Less than a month ago, East High students walked out and took to the State Capitol to protest gun violence, following the death of Garcia. Their protest was part of an organized effort to call for stricter gun laws. They, along with some parents and supporters, voiced concerns about wanting to feel safer at school directly to lawmakers.
Now, after this latest shooting, East High parent Lonnie Allen said he was feeling despair.
“Seems like nationally we can’t get on board to make environments safer for children,” he said.
In shouts to officials, side conversations and interviews with Denverite, many parents said they wanted to see metal detectors in schools and a return of school resource officers. That would reverse changes that some parents fought hard for only a few years ago.
In the wake of the murder of George Floyd in 2020, the School Board unanimously voted to remove school resource officers. Reform-minded board members and community advocates seized on calls to address systemic racism and pushed for the officers’ removal.
Advocacy group Padres & Jóvenes Unidos noted at the time that, between 2014 and 2019, school resource officers ticketed more than 4,500 students; 80% of those students were Black or Latino.
District data showed that during the 2019-20 school year, which was interrupted by the pandemic, armed officers were called to schools 5,560 times.
At a press conference on the shooting Wednesday morning, Denver Police Chief Ron Thomas said that had school resource officers still existed, they would not necessarily have been the ones patting down students as part of the routine safety checks the alleged shooter was subject to.
“We don’t want to have negative interactions with students and officers, so no, I don’t think it would have been appropriate for officers to have done that type of activity,” he said.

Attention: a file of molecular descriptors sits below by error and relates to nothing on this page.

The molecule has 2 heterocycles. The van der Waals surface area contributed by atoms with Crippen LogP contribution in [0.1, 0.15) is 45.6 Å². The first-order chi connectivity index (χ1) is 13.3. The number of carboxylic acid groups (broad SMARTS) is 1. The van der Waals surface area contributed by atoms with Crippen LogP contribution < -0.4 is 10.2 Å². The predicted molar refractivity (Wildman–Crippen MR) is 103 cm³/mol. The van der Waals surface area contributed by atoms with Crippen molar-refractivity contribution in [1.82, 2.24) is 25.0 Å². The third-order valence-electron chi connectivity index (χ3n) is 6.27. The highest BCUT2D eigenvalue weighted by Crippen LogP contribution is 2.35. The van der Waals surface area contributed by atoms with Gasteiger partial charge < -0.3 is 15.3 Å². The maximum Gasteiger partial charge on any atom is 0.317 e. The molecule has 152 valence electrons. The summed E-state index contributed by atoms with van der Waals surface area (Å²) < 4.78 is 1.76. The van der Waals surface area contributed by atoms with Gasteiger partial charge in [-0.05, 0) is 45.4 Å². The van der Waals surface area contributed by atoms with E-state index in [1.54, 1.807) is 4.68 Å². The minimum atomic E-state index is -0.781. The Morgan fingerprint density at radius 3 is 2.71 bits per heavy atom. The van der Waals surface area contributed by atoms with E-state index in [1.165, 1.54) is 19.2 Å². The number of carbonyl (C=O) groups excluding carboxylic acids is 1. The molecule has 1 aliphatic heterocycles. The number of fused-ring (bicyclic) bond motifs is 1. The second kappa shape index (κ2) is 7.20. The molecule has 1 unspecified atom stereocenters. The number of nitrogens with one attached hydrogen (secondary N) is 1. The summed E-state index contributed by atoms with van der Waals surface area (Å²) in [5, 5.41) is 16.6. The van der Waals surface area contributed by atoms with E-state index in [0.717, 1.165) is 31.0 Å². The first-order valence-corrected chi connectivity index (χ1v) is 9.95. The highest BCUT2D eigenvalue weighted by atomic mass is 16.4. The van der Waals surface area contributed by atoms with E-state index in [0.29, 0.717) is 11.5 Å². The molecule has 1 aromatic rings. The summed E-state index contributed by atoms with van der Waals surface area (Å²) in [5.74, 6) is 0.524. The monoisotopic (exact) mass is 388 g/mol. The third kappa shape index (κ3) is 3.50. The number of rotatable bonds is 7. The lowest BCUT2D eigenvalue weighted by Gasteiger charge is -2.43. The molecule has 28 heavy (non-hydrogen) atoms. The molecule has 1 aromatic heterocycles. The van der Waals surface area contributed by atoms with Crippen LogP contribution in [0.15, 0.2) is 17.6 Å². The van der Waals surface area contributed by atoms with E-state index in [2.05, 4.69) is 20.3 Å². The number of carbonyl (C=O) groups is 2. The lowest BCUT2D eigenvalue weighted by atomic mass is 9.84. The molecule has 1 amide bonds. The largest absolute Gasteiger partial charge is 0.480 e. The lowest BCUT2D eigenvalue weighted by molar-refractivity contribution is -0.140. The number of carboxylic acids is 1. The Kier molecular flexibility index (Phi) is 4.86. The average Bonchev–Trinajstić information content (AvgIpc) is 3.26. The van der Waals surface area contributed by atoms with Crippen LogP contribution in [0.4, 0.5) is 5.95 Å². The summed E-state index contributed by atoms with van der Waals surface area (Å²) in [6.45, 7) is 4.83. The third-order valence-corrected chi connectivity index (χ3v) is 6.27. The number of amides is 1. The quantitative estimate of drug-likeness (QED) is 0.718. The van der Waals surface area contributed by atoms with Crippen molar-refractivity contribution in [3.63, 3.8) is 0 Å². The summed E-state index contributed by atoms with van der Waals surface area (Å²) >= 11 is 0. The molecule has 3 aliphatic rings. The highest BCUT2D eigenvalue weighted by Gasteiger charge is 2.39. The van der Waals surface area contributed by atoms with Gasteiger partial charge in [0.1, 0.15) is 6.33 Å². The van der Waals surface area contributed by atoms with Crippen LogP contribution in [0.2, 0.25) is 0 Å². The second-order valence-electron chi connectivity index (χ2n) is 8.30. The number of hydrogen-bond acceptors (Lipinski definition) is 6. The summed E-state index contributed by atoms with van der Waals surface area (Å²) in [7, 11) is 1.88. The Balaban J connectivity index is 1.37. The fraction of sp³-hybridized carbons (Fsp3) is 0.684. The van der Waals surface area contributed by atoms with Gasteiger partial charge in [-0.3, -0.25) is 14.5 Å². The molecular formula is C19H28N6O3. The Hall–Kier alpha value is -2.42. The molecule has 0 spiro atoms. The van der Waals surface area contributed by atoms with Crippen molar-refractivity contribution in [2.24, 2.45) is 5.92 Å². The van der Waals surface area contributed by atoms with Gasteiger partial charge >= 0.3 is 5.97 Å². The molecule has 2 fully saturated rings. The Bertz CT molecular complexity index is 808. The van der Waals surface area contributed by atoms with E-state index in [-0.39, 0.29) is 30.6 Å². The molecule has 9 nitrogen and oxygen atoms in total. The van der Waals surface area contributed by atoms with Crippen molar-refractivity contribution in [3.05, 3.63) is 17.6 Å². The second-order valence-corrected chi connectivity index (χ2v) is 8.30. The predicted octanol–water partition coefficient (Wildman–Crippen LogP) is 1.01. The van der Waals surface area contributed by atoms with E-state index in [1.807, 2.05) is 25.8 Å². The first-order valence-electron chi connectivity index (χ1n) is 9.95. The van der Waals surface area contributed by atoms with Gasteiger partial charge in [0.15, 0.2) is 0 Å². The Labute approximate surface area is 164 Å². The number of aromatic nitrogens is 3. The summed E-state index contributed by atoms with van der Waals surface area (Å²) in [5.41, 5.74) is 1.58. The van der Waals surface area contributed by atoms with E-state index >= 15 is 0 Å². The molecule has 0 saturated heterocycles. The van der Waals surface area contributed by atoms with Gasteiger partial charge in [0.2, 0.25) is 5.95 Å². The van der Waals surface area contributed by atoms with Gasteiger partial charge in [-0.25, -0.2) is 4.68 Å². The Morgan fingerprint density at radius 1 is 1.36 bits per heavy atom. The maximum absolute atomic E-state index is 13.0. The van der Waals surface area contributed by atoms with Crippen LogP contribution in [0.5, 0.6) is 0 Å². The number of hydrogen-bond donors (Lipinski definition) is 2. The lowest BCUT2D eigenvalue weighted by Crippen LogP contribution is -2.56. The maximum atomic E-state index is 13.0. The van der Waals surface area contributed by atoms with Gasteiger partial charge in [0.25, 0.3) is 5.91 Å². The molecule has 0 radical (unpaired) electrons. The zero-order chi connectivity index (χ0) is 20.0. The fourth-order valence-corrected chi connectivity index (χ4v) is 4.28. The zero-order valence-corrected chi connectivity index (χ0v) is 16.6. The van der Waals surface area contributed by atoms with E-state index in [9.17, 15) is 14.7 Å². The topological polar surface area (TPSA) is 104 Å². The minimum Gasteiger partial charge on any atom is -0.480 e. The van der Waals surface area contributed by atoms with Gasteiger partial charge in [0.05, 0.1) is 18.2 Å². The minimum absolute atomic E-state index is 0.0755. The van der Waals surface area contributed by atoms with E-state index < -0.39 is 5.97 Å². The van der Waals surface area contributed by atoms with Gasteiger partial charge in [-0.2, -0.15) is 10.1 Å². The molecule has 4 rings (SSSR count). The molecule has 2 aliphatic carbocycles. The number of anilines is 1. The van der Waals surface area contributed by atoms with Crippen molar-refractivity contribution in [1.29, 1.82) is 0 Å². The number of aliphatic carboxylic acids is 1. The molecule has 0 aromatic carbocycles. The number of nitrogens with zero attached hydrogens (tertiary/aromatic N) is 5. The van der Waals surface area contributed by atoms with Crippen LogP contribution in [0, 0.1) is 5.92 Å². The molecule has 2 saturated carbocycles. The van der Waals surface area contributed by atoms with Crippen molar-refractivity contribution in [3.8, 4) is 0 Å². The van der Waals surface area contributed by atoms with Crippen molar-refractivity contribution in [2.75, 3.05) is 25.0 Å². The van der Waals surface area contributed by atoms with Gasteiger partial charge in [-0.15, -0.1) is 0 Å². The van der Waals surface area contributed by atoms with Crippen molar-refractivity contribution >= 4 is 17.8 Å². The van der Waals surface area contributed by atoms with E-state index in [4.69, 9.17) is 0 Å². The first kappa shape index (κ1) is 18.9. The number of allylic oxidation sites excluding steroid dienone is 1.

Parent Shaneta Dye said she wishes someone was there.
“Removing security, in my opinion, was not a good idea,” she said. “Clearly, we need it, and it’s unfortunate that something like this is what maybe forces us to do something more… I don’t know what all the answers are, but something definitely needs to happen because our children shouldn’t be afraid to go to school.”
As students began trickling out of the school, the scene at City Park became all too familiar: children and parents tearfully hugging, while police directed traffic nearby.
Like the parents, some students talked about how metal detectors could help, including Gavin Wehrle, who ran out of the school when he heard shots.
“But at the same time, when I’m going through a metal detector to go to school, it just feels like, I’m kind of going to prison almost,” he said. “It’s kind of like ‘Wow, this is what we came to?'”
Junior Vanessa Roberts also said metal detectors would make her feel safer.
“I feel like I’m normalized to it already, because it happened so many times,” she said.
Roberts said that between the many lockdowns and subsequent mental health days off this year — plus school time lost due to COVID-19 — she doesn’t feel ready to graduate next year.
“I definitely feel underprepared for college,” Roberts said.
Eleanor Hunter also worries about what comes next. His brother is headed to East High next year, and he worries about not being there to protect him.
“You see people crying, you see people breaking down, because there’s nothing we can do, and we feel just so powerless,” said student Eleanor Hunter. “Nobody’s doing anything. You have all these idiots who are advocating for the fact that they should be able to keep their damn guns when their kids are dying right beneath them.”
Denverite reporter Kevin J. Beaty and CPR News reporters Allison Sherry, Paolo Zialcita, Jenny Brundin and Hart Van Denburg contributed reporting.